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City Council could face lawsuit following public hearing on Entergy plant

"Entergy has corrupted the process. It's just outrageous."

A group of people against the Entergy power plant gathered in front of City Hall Wednesday. They had strong allegations against Entergy New Orleans that could result in a lawsuit against City Council.

“I think Entergy doesn’t play fair,” said resident Happy Johnson.

And here’s why: this group says Entergy New Orleans, or one of its supporters, paid people to attend the last City Council utility committee meeting and take up several seats for ratepayers who are against the $210 million gas plant proposal.

Rev. Gregory Manning of Broadmoor Community Church said, “It says that Entergy’s customers are not valued, not appreciate, that their voices do not deserve to be heard.”

Actor Andrew Wiseman, who had a role in the show Treme, says he was one of those paid supporters.

“Just sit down, wear a t-shirt, don’t talk, don’t open your mouth,” Wiseman said he was told.

Wiseman says he heard about the gig through one of his acting buddies. He said they weren’t told what they were going to be doing before they walked in the council meeting. After the meeting, he was paid $120 in cash.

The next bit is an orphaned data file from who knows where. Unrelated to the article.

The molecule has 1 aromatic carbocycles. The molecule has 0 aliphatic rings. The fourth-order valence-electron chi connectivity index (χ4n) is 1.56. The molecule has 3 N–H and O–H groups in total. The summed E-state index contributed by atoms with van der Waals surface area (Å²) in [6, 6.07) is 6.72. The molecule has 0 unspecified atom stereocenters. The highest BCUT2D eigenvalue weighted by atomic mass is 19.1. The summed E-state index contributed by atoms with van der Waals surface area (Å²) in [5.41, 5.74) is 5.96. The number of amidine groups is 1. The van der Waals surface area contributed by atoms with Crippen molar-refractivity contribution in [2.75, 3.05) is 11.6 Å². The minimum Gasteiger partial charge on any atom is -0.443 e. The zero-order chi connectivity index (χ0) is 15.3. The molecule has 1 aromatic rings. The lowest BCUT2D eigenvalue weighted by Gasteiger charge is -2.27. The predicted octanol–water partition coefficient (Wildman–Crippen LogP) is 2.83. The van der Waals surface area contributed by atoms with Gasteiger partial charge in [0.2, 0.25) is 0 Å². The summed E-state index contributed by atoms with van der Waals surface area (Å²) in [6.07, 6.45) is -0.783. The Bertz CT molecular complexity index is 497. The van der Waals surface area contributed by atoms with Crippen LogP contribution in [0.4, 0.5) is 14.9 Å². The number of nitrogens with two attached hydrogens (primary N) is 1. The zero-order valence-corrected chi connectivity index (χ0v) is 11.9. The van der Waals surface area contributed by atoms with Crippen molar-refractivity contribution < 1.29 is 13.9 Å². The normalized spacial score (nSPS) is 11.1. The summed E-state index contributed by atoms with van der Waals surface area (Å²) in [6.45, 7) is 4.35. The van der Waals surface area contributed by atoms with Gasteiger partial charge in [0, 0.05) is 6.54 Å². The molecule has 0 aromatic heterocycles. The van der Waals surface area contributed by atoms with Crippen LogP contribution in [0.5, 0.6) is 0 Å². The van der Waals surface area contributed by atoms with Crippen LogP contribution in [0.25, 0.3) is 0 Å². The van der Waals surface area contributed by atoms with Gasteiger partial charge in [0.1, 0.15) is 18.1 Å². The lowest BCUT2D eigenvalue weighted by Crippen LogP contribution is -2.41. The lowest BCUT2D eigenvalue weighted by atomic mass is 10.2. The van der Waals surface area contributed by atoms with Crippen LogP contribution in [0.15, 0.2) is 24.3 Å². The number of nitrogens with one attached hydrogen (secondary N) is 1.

“Entergy has corrupted the process. It’s just outrageous,” said Johnson.

Entergy released a statement saying in part, “seats were available on a first-come, first-served bases and Entergy New Orleans did not pay anyone to attend.”

Even if they had, it may not have been illegal.

"It wouldn’t be a crime for Entergy to hire people to come to a meeting, however, it would be unethical,” Loyola University Law Professor Bill Quigley said

Quigley also says the council violated public meetings law by shutting dozens of people out the meeting despite empty seats inside.

New Orleans City Council Member-at-large Jason Williams disputed that claim saying that is “inaccurate and misstates the facts. The committee was committed to making sure that every member of the public who wanted to speak had that opportunity."

This group isn’t convinced.

“The council is making the decision that benefits profits over people and we want to stop that," Johnson said.

“A lot of us in the city are just used to things happening, going the way of those who are in power, those who are in control,” added Rev. Manning.

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